AWARDED TO: Shannon Ashcom, Marie Tanare, and Brian Strong
RECOGNIZED BY: Patient
SITUATION/TASK: I was admitted to the hospital through the emergency room on October 15, 2013 because of chest pain. It turned out to be a blocked artery, my first ever inkling of any heart issues, and Dr. Khanna opened the artery via angioplasty on October 17. I was subsequently discharged on October 18 after spending three nights in room 2007-B. This was my third EMC hospitalization over the past 24 years and it was the most comfortable thanks to three RNs who cared for me. I was not happy to be in the hospital and experienced much anxiety and stress surrounding my unexpected admission.
ACTION: Brian was the nurse on duty my first night and his overt compassion and understanding of my anxiety and fear of my potential heart disease diagnosis made my first 12 hours bearable. Shannon, a caring and loving person who epitomized the Nightingale-like nurse ideal, oversaw my two other nights. She exuded concern for my illness, comfort and well-being. Brian and Shannon were very important support while I was hospitalized.
Marie, the nurse on duty during the days, is an exceptional professional who cared for me and walked me through my questions and treatments and frustrations, making sure I understood all the issues involved and prepared me for every step of my hospitalization and discharge. Marie really cared. Her gentleness, wonderful smile and attitude were incredibly important to my fragile-at-the-time psyche. Marie was proactive in helping me prepare for the necessary procedures and collected, organized and explained all the information I needed to cope with my diagnosis, treatment and continuing therapy after I was released. It seemed as though she was assigned as my own personal nurse catering to my every whim.
RESULT: I was not alone through this experience and these individuals did a wonderful job of taking care of my spouse, Larry Birkett, while he was at my side during the hospitalization. He was kept informed on what was happening and was treated respectfully and with care. We are both grateful for this special support.
Thank you for providing such caring and highly professional employees! We are fortunate to have EMC in our neighborhood and this experience from start to finish was exceptionally comforting, therapeutic and healing.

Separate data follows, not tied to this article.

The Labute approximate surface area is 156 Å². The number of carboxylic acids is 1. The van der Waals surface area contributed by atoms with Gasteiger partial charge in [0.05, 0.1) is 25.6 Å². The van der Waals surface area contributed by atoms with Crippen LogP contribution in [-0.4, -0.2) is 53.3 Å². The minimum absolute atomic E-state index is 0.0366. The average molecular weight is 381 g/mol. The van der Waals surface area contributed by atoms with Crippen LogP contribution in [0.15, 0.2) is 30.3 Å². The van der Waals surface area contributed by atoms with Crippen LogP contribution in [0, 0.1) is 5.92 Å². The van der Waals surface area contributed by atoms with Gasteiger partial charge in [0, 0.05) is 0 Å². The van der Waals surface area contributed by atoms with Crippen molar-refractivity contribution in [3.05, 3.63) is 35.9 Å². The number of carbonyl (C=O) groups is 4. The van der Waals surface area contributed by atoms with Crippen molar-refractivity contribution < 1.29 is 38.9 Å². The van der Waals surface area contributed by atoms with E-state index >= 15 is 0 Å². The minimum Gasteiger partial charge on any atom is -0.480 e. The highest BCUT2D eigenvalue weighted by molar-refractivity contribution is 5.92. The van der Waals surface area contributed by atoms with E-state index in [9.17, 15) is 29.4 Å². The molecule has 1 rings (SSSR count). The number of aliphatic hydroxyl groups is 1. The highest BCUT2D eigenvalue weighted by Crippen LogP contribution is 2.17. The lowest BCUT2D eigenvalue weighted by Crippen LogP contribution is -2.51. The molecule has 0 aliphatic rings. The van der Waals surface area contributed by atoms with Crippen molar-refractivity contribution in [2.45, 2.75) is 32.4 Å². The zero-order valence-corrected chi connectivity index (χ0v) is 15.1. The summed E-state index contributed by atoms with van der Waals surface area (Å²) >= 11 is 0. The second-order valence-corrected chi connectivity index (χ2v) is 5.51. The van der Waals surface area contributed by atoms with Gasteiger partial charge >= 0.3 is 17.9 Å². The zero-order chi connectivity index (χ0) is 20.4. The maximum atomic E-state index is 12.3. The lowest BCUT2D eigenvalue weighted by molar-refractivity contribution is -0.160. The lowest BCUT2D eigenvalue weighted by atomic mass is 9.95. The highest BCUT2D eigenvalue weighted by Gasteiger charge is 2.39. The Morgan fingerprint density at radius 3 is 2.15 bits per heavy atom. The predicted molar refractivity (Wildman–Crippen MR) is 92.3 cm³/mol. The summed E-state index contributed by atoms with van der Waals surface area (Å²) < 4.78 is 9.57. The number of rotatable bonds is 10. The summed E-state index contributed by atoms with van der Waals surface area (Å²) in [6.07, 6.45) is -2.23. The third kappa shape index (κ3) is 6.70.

AWARDED TO: Socorro Gonzalez
RECOGNIZED BY: Patient
SITUATION/TASK: I have been told of cancer in my right lung. She has been there for me when I cried, when I made crazy remarks. We would laugh, we would talk about recipes. She has an insight into her patients and cares what happens to them.
ACTION: She has let me talk, answer questions, told me my feelings are natural. I am on an emotional roller coaster. She brought me a sachet filled with hand lotion & body lotion just to make me feel better. She is thoughtful and sensitive to my feelings.
RESULT: I think that with what I am facing she has helped me have a positive attitude. She deserves the Shining Star award for I have never met a nurse like her. She is tops in her field with knowledge and compassion. I will never forget her.
AWARDED TO: Timothy Chamberlain
RECOGNIZED BY: Sedrick Bedolla
SITUATION/TASK: Over the past few years we have had an issue with “e” cylinder oxygen tanks going missing. We had a tank audit performed in August 2012, which showed we were missing over 300 “e” cylinder 02 tanks (approx. $84,000) plus monthly rental fees for the tanks. Another audit conducted in November 2012 showed we were now missing over 400 tanks ($115,000). We put together a task force which met in January 2013 and decided that part of the solution would be to hire an equipment coordinator attached to the respiratory department to implement some of the solutions the task force came up with. Tim started in early March 2013.